"Mommy, I'm hungry!" Even an hour after having breakfast or lunch, lil ones' stomachs seem to find a way to ask for more food. A handful of goldfish crackers here and pack of graham crackers there, snacking has become big business. In the food section of yesterday's New York Times, a reporter took a look at the endless snacking that goes on with her own children and their classmates. She found:

Between 1977 and 2002, the percent of the American population eating three or more snacks a day increased to 42 percent from 11 percent, according to a large study of American nutritional habits conducted by the Agriculture Department with the Department of Health and Human Services.

While we may work overtime to prepare healthy and nutritious meals, with only the freshest organic ingredients, when it comes to snack time, many mamas seem to grab whatever they can to appease their tots' hunger tantrums, even if it means cookies, cakes and candy-like treats.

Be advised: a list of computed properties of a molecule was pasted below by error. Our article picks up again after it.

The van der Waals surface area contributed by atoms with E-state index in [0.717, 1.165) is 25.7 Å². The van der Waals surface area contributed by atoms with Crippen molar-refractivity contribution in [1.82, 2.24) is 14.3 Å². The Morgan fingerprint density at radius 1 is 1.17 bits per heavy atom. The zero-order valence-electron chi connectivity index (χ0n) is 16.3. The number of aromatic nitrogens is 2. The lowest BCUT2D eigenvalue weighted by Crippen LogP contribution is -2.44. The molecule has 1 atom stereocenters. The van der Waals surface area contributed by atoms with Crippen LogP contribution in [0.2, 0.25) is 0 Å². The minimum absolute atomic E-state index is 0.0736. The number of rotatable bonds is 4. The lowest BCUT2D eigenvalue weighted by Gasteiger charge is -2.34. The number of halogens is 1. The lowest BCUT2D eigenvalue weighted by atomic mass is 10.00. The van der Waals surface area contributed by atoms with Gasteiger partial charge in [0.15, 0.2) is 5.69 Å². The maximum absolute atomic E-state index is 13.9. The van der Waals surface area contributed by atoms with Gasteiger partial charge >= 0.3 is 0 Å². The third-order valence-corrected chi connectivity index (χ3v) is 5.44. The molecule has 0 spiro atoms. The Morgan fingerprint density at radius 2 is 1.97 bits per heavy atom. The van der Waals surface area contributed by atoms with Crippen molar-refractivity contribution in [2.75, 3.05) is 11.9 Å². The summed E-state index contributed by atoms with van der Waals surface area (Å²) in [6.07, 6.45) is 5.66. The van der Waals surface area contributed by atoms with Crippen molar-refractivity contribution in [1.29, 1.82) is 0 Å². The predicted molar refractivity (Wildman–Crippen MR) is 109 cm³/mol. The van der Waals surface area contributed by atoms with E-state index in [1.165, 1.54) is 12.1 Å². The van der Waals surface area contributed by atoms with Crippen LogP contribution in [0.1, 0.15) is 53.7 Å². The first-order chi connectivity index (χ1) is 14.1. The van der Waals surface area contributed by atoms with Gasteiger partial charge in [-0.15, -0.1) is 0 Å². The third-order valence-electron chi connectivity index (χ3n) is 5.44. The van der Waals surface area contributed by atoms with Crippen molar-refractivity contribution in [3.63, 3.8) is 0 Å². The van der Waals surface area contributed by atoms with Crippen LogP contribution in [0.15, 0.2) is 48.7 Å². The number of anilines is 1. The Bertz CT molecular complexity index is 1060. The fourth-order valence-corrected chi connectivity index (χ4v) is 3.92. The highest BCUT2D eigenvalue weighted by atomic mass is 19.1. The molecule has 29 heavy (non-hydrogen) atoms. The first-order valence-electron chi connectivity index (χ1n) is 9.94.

What is especially baffling where I live, in Los Angeles, is how often the kind of parental paranoia that obsesses about school ratings, vaccines and myriad imagined plagues is matched by utter disregard for the nutritional downsides of mowing down Fruit by the Foot every afternoon at 4. Rarely do I see a parent show up on the soccer field with a homemade snack, or even a bag of carrots.

Are you as careful with the snacks you give your kids as you are with their meals?